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Derin Clark

Derin Clark

Online Reporter
Published: 21/04/2020
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Investors will be disappointed to find that stocks & shares ISAs recorded their worst performance in over a decade during the last tax year, as funds felt the impact of the Coronavirus pandemic.

The average stocks & shares ISA fund fell by 13.3% during the 2019/20 tax year, after three consecutive tax years in which it recorded positive gains. Only two previous tax years have seen heavier falls – the 2002/03 tax year when it fell by 19.7% and during the financial crisis of 2008/09 when it fell by 20.3%.

As a result of the disappointing stocks & shares ISAs performance, savers using cash ISAs would have seen more favourable returns during the 2019/20 tax year.

Which ISA fund sectors were hardest hit?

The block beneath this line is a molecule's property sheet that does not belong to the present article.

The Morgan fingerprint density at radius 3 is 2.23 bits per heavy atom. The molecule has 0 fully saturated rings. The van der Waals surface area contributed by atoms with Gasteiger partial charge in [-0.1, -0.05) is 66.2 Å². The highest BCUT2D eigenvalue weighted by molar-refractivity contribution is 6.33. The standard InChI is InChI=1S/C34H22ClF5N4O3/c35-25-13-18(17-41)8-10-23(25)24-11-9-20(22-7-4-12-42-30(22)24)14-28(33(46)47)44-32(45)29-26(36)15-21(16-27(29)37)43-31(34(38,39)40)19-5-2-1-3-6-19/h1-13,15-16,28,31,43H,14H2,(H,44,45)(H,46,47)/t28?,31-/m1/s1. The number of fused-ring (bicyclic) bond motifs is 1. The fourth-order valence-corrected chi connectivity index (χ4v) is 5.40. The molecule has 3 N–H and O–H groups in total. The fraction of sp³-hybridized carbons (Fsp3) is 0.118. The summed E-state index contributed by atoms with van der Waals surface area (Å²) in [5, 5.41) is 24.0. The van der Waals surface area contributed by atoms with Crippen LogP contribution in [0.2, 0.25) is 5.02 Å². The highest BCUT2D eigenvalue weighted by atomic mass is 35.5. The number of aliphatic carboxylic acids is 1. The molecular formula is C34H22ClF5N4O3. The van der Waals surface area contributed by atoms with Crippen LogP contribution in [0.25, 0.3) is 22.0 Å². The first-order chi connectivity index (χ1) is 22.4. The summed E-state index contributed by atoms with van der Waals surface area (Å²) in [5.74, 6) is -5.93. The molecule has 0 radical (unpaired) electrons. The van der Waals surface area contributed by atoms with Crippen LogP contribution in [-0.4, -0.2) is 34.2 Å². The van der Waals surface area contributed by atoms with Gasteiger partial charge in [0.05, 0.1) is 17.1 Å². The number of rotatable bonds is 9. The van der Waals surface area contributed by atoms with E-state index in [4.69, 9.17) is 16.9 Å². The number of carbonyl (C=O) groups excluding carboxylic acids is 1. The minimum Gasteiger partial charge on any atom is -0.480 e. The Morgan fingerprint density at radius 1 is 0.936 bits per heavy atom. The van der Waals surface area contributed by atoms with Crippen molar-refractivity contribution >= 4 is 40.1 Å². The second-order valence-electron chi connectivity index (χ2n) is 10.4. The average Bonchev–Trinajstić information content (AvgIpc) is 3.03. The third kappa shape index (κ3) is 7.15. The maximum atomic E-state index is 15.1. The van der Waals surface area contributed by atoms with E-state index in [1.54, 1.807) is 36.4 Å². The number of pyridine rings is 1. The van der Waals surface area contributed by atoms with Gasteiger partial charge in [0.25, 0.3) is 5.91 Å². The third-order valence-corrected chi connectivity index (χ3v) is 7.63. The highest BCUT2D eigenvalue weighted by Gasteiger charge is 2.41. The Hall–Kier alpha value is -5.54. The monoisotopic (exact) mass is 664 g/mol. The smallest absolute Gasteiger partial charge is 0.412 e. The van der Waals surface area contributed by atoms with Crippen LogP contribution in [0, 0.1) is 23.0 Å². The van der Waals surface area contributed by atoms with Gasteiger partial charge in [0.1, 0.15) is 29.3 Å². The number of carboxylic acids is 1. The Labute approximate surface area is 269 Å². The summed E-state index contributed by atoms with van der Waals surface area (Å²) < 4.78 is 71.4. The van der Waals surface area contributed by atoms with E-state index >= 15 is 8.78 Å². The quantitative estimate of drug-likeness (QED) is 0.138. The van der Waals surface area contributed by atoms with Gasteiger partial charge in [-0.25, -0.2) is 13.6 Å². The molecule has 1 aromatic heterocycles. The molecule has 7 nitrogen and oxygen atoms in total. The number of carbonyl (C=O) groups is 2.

One of the hardest hit fund sectors was UK equity funds, with the average UK Equity Income fund falling by 26.9%, UK All Companies funds falling by 25.5% and UK Smaller Companies funds dropping by 20.6%. European Smaller Companies, which fell by 20.6%, and Japanese Smaller Companies, which dropped 23.6%, were the only other fund sectors that posted comparative losses.

By contrast, UK Gilts, which increased by 12.2%, and Global Bonds, rising by 6.7%, were the best-performing ISA fund sectors.

Average ISA performance during 2019/20 tax year

2019/20 tax year % growth 
Average stocks & shares ISA -13.3%
Best-performing stocks & shares ISA fund sector 12.2% (UK Gilts)
Worst-performing stocks & shares ISA fund sector  -26.9% (UK Equity Income)

Source: Investment Life & Pensions Moneyfacts/Lipper 

Commenting on the stocks & shares ISA performance, Richard Eagling, head of pensions and investments at Moneyfacts, said: “These are extraordinary times for investors, as shown by the fact that cash ISAs outperformed the average stocks & shares ISA in the 2019/20 tax year. The Coronavirus pandemic means that stock markets are experiencing unprecedented volatility and investment returns across most fund sectors have naturally been hit hard. As dismal as the last tax year has proved to be for investors, it is unlikely to dampen enthusiasm for stocks & shares ISAs too much, as their long-term case remains compelling.”


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